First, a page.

The day after yesterday

Yesterday was the opening game of the 2015 Six Nations rugby tournament, with England beating Wales at the Millennium Stadium in Cardiff. I watched the game on TV from my personal box, with a strong cup of tea by my side. I live life on the edge.

This morning, I took the early train to Cardiff as I wanted to visit the museum to see an exhibition on early photography. More of that later. The train was empty, despite being an Intercity service going to London. When I got to Cardiff, I found that it, too was quiet. The only people around seemed to be the people heading off to open up and run shops. It was clear that everyone else was indoors, recovering from the night before.

It was cold and grey in the capital, and after a reviving cup of coffee, I set off for Jessops, the photographic retailer. After they went bust a few years ago, the brand was sold and a few of the shops were reopened. Cardiff has such a store. I ended up having a chat with one of the salesmen there as it turned out he went to college in Swansea, where I was a technician in the photography department. We shared some stories and caught up with the whereabouts of some of the tutors. It was a breath of fresh air, and there was no sense of sales pitching at all. I always liked the staff in Jessops, and I’m glad the brand has been resurrected.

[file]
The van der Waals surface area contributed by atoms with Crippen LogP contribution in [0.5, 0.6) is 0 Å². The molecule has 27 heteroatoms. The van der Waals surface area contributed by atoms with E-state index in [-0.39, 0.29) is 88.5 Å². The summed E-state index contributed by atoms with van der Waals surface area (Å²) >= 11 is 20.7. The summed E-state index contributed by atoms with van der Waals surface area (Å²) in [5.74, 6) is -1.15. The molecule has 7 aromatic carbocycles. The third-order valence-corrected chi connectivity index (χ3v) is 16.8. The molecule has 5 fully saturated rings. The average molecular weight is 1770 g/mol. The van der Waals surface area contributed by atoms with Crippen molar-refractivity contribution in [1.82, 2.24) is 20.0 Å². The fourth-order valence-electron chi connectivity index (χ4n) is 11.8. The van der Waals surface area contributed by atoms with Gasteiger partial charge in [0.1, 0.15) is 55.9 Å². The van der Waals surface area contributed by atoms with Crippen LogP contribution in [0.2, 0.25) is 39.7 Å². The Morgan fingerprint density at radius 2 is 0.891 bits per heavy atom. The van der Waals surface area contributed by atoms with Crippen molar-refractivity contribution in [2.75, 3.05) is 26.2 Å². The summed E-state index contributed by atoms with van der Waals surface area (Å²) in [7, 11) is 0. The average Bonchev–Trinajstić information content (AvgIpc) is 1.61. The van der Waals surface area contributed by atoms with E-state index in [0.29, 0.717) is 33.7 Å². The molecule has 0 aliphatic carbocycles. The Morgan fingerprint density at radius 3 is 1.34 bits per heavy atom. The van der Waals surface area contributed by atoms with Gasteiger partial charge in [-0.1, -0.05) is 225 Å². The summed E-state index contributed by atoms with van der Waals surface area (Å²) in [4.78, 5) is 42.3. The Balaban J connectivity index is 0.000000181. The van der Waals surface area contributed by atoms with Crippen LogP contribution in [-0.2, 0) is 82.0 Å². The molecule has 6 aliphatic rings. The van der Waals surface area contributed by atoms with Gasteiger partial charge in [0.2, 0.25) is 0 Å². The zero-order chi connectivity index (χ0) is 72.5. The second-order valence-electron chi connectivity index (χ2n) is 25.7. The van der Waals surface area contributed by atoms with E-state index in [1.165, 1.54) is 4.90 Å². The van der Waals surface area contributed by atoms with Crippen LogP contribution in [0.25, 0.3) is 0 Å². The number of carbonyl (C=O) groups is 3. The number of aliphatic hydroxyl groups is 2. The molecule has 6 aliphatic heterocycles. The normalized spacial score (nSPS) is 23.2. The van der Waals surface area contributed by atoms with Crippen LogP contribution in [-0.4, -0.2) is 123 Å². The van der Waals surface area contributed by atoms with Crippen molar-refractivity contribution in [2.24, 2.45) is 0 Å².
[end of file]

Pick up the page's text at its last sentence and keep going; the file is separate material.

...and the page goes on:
Then it was on to the museum and straight to the exhibition. A large proportion of the displayed photographs were from or by John Dillwyn Llewelyn and his sister, Mary. JDL was an early pioneer of photography in Britain and was a contemporary of Fox Talbot, to whom he was related by marriage. His earliest images date back to 1840. His mansion at Penllegare was the centre of his photographic endeavours, and the house and grounds feature often as subjects. If you go along to Penllegare Woods to day (and you should, it’s a great place to visit), you can see many of the places and subjects JDL photographed.┬áThe mansion, sadly, is gone and the beautiful ornamental gardens are over grown but volunteers are working to restore parts of the grounds to their former state.